2018 Volume 44 Issue 2 Pages 340-351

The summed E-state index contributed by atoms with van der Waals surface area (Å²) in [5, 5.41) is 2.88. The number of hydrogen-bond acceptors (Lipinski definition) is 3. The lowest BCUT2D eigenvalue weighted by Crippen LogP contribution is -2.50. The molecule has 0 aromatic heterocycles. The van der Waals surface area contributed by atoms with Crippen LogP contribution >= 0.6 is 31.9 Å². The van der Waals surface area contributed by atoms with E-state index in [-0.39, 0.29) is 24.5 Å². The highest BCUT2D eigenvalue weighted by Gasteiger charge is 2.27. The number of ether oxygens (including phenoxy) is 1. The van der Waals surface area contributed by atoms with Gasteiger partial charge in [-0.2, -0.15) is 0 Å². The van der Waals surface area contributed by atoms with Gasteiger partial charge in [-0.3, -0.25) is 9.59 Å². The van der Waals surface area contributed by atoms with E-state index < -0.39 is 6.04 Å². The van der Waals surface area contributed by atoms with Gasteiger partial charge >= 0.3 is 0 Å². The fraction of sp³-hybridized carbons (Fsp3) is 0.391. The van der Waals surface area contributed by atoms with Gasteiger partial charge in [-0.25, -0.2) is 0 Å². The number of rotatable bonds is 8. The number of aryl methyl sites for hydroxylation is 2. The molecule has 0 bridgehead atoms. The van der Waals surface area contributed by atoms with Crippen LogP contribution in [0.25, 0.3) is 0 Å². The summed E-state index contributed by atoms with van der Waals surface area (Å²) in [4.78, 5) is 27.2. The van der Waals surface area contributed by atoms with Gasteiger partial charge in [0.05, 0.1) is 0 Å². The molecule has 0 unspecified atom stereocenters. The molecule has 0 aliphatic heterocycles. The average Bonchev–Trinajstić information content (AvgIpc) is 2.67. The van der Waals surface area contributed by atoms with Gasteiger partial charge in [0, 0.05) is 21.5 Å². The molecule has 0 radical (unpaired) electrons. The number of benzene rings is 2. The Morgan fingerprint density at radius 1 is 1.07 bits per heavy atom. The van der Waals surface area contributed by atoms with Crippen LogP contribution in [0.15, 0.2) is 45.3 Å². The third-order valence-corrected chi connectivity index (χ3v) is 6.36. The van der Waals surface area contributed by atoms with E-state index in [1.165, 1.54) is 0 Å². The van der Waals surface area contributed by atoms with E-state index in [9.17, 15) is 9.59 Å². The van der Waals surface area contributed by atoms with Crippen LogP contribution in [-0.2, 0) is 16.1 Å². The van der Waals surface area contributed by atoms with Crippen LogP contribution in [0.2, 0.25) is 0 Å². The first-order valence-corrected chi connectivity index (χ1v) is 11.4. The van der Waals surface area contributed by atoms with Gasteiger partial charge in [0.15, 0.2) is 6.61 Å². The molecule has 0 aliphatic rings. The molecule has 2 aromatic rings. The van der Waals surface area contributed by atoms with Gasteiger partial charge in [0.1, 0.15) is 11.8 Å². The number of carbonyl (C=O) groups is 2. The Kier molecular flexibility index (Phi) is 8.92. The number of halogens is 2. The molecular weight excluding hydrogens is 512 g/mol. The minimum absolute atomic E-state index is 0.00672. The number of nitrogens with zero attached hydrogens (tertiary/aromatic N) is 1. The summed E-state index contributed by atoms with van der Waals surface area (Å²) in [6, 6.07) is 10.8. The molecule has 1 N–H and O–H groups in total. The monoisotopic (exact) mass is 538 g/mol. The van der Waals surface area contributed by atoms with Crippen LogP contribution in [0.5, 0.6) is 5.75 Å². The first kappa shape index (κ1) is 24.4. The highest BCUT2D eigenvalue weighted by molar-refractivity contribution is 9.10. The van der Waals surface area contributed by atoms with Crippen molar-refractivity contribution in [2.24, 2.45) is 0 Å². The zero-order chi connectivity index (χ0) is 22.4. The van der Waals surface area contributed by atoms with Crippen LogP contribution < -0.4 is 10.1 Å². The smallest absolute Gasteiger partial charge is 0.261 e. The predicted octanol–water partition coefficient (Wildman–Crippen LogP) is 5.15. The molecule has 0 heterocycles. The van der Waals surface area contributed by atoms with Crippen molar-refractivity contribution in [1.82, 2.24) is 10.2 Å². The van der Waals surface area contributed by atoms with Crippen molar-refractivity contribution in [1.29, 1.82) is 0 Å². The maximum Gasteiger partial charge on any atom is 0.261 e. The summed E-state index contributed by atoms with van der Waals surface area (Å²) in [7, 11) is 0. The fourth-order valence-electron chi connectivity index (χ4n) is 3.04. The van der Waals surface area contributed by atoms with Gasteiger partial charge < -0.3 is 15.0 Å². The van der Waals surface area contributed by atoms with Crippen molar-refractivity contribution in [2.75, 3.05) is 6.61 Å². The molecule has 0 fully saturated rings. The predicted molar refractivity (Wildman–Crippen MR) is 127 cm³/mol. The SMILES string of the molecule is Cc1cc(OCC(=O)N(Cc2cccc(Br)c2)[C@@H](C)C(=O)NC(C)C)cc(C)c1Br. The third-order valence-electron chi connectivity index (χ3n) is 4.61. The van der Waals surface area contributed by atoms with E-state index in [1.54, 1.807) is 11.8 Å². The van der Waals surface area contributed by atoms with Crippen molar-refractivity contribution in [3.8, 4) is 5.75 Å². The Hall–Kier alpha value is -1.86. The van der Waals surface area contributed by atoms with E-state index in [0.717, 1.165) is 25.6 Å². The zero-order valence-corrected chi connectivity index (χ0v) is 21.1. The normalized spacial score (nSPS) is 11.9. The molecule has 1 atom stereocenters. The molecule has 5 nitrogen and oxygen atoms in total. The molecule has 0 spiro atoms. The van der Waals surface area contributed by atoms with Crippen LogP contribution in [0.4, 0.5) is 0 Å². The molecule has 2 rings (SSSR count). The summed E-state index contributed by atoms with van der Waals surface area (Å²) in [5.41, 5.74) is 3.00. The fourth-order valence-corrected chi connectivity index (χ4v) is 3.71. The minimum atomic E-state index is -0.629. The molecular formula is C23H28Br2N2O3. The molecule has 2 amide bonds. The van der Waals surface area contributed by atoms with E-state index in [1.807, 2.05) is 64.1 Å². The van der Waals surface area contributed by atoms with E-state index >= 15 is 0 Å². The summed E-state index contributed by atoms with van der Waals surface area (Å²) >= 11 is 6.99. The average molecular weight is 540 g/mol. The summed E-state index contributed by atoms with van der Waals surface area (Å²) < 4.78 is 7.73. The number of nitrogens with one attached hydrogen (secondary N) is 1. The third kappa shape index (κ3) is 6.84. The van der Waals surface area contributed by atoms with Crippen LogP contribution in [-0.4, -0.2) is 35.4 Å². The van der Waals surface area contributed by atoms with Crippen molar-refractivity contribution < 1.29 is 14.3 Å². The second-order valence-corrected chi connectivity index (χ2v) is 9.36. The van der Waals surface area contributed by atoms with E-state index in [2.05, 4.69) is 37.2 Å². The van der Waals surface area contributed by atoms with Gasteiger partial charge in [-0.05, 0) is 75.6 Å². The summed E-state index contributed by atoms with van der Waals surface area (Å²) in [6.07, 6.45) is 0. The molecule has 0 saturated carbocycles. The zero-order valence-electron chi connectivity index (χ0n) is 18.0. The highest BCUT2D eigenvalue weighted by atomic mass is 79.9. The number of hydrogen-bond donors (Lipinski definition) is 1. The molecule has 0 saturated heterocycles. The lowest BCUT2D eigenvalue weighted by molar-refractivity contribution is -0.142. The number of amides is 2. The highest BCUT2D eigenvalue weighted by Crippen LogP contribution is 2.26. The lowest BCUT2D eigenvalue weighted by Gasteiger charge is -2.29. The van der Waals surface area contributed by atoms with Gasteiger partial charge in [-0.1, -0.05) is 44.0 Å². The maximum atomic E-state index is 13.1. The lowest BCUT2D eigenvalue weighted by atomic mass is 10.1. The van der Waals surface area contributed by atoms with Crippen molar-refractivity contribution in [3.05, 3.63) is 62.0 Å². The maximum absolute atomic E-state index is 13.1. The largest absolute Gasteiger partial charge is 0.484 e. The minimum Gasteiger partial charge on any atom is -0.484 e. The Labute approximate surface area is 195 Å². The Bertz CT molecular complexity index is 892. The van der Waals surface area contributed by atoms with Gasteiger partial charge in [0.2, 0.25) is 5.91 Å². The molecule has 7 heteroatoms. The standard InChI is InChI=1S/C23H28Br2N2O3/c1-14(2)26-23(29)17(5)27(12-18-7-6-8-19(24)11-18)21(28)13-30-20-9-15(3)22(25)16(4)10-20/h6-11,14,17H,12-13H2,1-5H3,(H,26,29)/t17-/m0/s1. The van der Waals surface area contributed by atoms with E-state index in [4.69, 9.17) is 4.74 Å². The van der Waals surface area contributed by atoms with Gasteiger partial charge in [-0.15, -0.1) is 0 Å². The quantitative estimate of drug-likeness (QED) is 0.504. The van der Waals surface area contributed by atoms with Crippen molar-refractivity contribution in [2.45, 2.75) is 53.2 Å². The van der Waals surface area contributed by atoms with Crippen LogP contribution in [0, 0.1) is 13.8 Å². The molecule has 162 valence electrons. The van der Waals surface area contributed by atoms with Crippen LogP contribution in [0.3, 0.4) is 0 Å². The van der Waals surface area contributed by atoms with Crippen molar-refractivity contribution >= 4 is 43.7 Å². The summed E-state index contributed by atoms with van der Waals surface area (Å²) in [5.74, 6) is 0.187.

Buried seeds in forest soils have attracted attention as a natural greening material, making predictions of their number and spatial distribution important. We aim to assess the degree of variation in forest seed bank characteristics based on a nested sampling approach. The study was conducted in a secondary forest that consists of four patch types (conifer, canopy gap, deciduous broadleaf tree, and evergreen broadleaf tree) in a 100-m slope. Three 5×5m plots containing three 20×20cm quadrats were established under each patch type. We obtained soil samples from a depth of 0―5cm, and seedling emergence was monitored over 5 months. In total, 116 seeds germinated (6.4/L), and twenty-five species were identified, with a dominance of the shrub Eurya japonica and the conifer Chamaecyparis obtusa. Variations in seed bank density were small between patches but were large between plots within the same patch type, and the latter accounted for approximately half of the total variances. The seed bank density tended to decrease in high-light environments (Indirect Site Factor＝0.12―0.16) and increase in plots with high densities of acorn-producing overstory trees, although there were also substantial within-plot variations in seed bank density, and further studies are necessary to confirm the results. Our simple method of nested sampling and statistical analysis for evaluating spatial heterogeneity of forest seed bank and for analyzing correlations with vegetation and micro-environmental factors are useful for considering effective sampling strategies of forest topsoil for revegetation practices.